Las maestras de la República

March 28, 2015

1537604_10103790585293489_3859955765823000139_o[Welcoming remarks to screening of “Las maestras de la Républica” at the King Juan Carlos I of Spain Center, March 27, 2015.  Followed by Q+A with the director, Pilar Pérez Solano]

On behalf of NYU’s Department of Spanish Literature and Portuguese, the King Juan Carlos I of Spain Center, and the Abraham Lincoln Brigade Archives, I welcome you to tonight’s screening and discussion of “Las maestras de la República” [“The Women School Teachers of the Republic”], winner of the 2014 Goya Award (Spain’s equivalent of the Oscar) for best feature-length documentary.

I think that all of us who closely follow current events in Spain probably share the feeling that we are witnessing the end of a historical cycle, and the beginning of a new phase, full of uncertainties, but also full of hope and promise.

Now more than ever, I think, we can clearly see the accomplishments of the regime that was established after Franco’s dictatorship, but we can also see with more clarity than ever some of that regime’s limitations and deficits.  Identifying and analyzing those limitations is, I believe, an important task, one whose goal is in no way to discredit the gains made by democratic Spain after 1978, but rather to find ways of improving the quality of democracy in Spain now and into the future.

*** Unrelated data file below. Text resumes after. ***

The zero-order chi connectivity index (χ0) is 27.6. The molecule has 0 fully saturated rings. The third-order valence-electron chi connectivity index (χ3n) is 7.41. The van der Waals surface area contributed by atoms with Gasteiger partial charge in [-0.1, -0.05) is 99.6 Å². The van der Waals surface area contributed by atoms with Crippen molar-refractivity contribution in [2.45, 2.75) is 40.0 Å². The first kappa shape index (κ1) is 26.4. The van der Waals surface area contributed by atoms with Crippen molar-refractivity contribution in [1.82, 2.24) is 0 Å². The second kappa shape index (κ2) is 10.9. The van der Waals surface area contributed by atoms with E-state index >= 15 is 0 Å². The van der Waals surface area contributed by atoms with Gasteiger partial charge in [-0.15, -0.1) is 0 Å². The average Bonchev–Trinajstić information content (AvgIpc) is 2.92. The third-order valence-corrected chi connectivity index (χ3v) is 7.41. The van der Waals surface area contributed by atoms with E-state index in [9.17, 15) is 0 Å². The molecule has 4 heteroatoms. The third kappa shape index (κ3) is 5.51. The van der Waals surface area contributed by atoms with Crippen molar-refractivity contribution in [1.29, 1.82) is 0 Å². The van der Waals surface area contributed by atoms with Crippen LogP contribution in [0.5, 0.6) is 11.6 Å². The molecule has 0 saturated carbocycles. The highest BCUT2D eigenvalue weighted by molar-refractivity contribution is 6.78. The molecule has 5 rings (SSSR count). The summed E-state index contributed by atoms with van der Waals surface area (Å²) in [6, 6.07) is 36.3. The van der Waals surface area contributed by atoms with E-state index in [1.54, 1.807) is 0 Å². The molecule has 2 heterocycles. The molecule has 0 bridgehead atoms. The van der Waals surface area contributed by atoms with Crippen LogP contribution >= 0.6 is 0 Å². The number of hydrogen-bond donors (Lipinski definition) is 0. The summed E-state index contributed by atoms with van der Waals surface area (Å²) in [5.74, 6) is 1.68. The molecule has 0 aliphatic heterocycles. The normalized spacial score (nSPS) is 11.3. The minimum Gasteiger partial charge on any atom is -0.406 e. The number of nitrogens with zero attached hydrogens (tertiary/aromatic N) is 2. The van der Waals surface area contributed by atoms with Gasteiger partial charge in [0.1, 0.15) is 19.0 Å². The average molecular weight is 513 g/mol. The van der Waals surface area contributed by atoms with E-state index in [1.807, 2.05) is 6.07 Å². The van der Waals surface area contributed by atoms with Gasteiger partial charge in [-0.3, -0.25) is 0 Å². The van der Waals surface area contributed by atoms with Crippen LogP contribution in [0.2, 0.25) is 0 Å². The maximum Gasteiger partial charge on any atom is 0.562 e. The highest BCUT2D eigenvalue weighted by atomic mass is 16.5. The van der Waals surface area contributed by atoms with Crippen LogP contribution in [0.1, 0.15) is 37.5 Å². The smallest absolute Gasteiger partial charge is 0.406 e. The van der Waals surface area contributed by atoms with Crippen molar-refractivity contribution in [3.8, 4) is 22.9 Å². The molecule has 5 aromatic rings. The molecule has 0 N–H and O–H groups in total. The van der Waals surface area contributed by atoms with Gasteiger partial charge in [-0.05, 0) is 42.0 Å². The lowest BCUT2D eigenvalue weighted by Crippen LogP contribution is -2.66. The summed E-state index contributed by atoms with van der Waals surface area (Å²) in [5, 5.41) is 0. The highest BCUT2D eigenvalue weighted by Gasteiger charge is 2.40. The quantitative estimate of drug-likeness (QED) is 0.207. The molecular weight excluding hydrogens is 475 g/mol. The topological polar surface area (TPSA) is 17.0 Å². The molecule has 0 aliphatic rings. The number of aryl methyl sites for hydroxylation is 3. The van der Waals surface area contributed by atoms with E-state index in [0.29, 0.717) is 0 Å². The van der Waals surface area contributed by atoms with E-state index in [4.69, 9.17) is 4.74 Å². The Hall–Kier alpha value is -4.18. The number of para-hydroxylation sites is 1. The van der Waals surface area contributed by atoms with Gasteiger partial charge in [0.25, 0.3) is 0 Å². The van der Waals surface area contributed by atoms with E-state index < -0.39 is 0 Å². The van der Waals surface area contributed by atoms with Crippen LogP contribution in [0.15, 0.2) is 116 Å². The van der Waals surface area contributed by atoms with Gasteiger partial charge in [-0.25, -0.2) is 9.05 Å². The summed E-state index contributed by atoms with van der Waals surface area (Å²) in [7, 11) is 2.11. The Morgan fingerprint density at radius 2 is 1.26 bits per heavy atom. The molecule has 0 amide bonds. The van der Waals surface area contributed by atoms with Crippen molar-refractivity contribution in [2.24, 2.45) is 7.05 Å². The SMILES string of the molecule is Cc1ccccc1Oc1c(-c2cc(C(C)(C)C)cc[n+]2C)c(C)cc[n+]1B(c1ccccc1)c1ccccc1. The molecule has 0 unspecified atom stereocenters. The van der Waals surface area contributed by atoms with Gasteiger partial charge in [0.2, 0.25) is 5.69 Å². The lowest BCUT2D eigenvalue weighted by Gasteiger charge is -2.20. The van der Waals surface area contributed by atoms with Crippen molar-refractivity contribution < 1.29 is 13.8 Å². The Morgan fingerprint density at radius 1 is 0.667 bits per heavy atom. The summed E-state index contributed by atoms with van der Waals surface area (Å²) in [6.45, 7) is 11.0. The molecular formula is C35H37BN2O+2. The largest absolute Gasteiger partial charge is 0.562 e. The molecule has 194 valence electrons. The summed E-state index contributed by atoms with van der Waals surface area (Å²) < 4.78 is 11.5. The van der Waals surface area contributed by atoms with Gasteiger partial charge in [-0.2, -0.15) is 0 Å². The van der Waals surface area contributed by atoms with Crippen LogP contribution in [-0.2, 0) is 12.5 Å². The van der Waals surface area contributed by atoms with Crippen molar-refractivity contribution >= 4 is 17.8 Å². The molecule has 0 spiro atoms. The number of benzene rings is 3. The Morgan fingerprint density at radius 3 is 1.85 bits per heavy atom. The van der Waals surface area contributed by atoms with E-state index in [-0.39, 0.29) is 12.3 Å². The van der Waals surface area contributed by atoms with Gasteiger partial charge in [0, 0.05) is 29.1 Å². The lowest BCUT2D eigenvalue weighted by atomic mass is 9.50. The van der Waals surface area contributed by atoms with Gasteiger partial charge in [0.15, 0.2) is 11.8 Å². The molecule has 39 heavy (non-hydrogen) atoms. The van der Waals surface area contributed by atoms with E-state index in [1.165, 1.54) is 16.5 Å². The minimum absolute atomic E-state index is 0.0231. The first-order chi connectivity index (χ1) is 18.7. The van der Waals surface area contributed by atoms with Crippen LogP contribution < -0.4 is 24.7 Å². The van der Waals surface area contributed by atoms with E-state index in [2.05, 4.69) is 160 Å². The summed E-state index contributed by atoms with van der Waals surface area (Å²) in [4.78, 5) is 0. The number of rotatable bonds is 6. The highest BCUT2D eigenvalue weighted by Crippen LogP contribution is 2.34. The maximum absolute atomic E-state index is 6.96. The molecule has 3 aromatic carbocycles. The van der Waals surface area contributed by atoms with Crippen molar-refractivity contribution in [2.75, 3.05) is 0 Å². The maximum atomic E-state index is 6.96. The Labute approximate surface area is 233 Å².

In the column of deficits, I would underscore two major topics which, because of how the Spanish transition was managed, remain marginalized in the awareness of many Spanish citizens.  The first would be the issue of the victims of Francoist terror:  the unresolved status of the 114,000 citizens who were executed and thrown into ditches and unmarked graves all over the country.   The second topic, inextricably linked to the first, is the history of the Second Republic, a complex period which, for the sake of political expediency, has been marginalized in the national imaginary, reduced to a messy and turbulent period which supposedly “led” to the horrific Civil War, and which for that reason, is probably best relegated to oblivion.  [How many military coups have been unleashed against democratic governments throughout history? Is the proper conclusion, then, that democratic governments cause coups d’état?]  The experiment in democracy of Spain’s Second Republic, with all its lights and shadows, has been excluded from the more or less official narrative of Spanish democracy.  It is curious to note, in this regard, that when speaking of post-Franco Spain, we almost always refer to a “transition to democracy” and rarely to a “recovery of democracy”.  One of the great merits of “Las maestras de la República” is that it points to the very high price that Spain paid –and continues to pay– as the result of the amputation of the Republic from its national narrative.

If the history of the Second Republic has been marginalized from dominant versions of democratic Spain’s becoming, we could say that the story of women in the Republic has suffered a double marginalization; on the grounds of ideology, and on the grounds of gender.  The film we are about to watch goes a long way toward redressing this neglect, as it reconstructs the challenges, accomplishments and sacrifices of an extraordinary group of courageous women who were committed to the values of public, free, non-religious education for all.

Film website here: